The Hard Way
(SPOILERS) It would probably be fair to suggest that Michael J Fox’s comic talents never quite earned the respect they deserved. Sure, he was the lead in two incredibly popular TV shows, but aside from one phenomenally successful movie franchise, he never quite made himself a home on the big screen. Part of that might have been down to attempts in the late ’80s to carve himself out a niche in more serious roles – Light of Day, Bright Lights, Big City, Casualties of War – roles none of his fanbase had any interest in seeing him essaying. Which makes the part of Nick Lang, in which Fox is at his comic best, rather perfect. After all, as his character, movie star Nick Lang, opines, after smashing in his TV with his People’s Choice Award – the kind of award reserved for those who fail to garner serious critical adoration – “I’m the only one who wants me to grow up!”
The Hard Way was Fox’s first release post-the conclusion to the Marty McFly trilogy, and it set the scene for a string of ’90s underperformers for the actor, even as he resigned himself to the lightweight fare that more suited his persona. Not helping any was his diagnosis with Parkinson’s during 1991, leading him to jump into a three-picture deal of subpar movies (Life with Mikey, For Love or Money and Greedy). Rather making the words of co-star James Woods at the time drip with unintentional irony: "We got along famously, impeccably, the best of friends. I just love Michael. He's funny and bright. We'll be friends forever. He enjoys life. He's got the perfect life -- a great wife and kid, great success, incredible riches. He says, 'I've hit the lottery, and I'm enjoying it.' You've got to love someone who's that candid about enjoying himself". Woods was rumoured not to have got on with the actor (and the same piece quotes Fox as calling Woods "Intense, just incredibly intense"). Nice to know he didn’t receive the Sean Penn and co treatment from the “cooler” actor, though. That’s Sean Penn, renowned humanitarian, so much so, he’s knee-deep in mandatory inoculations and prescribing more by the minute – in a strictly Hitlerian sense – to anyone within the same studio boundaries as him.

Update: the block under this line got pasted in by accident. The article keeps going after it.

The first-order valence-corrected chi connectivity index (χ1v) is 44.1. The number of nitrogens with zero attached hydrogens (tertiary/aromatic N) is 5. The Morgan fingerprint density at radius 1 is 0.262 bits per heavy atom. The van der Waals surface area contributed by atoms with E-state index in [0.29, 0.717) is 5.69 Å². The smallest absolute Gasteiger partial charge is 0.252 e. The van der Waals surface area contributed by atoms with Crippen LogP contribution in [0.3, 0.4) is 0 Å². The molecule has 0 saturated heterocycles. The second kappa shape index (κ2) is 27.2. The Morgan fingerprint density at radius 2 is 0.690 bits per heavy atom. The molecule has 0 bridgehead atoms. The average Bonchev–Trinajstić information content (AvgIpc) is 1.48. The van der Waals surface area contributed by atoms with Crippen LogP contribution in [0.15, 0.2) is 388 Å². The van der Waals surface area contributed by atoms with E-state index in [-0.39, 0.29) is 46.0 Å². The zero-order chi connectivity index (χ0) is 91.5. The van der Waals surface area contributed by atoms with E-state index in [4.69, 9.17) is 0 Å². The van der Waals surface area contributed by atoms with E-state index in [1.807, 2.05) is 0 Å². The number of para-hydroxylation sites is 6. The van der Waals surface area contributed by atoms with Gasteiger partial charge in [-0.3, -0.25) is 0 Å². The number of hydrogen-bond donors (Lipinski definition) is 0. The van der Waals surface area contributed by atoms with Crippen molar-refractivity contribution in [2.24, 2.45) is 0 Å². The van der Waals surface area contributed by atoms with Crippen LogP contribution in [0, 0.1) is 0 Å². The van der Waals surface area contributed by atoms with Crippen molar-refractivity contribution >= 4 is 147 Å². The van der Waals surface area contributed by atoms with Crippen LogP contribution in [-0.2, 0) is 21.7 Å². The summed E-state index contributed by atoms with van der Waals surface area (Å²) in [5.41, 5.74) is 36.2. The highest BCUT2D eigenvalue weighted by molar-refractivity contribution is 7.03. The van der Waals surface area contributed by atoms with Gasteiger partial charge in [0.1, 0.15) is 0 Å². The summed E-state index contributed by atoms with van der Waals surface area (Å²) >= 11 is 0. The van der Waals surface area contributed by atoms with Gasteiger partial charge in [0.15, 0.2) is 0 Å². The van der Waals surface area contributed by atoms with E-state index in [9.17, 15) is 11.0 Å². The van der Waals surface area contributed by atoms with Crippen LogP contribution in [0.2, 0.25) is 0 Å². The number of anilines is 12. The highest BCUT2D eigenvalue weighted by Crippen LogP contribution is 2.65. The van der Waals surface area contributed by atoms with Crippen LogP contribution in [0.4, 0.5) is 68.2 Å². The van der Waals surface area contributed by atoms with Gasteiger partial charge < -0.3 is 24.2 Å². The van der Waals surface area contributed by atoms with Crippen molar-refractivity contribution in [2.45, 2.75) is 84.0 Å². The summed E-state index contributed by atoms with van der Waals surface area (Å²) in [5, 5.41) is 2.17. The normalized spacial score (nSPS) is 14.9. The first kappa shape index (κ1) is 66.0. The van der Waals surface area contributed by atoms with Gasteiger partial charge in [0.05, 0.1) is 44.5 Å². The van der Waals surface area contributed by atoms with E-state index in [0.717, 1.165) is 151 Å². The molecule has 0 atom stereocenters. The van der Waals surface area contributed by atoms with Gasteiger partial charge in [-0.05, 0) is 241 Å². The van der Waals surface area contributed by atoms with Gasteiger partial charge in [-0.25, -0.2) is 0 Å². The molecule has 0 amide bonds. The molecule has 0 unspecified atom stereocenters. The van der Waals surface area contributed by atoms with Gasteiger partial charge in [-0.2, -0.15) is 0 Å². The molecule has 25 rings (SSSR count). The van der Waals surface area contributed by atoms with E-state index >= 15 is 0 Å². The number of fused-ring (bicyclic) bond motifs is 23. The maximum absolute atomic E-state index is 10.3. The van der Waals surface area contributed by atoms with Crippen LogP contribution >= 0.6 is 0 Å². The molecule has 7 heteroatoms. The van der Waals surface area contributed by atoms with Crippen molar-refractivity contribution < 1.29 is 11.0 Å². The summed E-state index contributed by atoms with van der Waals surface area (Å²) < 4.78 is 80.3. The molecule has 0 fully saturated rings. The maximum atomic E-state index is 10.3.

Director John Badham, meanwhile, was coming off a string of hits; in the run from WarGames to Bird on a Wire, only American Flyers floundered. He was working from a screenplay credited to Lem Dobbs (later Kafka, Dark City, The Limey) and Daniel Pyne (Pacific Heights, Doc Hollywood, White Sands); as Hollywood movies taking the rise out of the Tinseltown often are, The Hard Way is often very sharp. The actual procedural part is fairly slack, it must be admitted, resting on the easy crutch of a vigilante serial killer; The Party Crasher (Stephen Lang, then best known for weasely reporter Freddie Lounds in Michael Mann’s serial-killer thriller Manhunter) is barely even sketched in. As Badham said: “All we know about him is the actions he takes to ruin any situation he is in. The rest was delegated to Stephen Lang, a brilliant actor, fresh from his Broadway creation of the character that Jack Nicholson later played in A Few Good Men. The hair, the makeup, and the physicality were all created by Stephen…”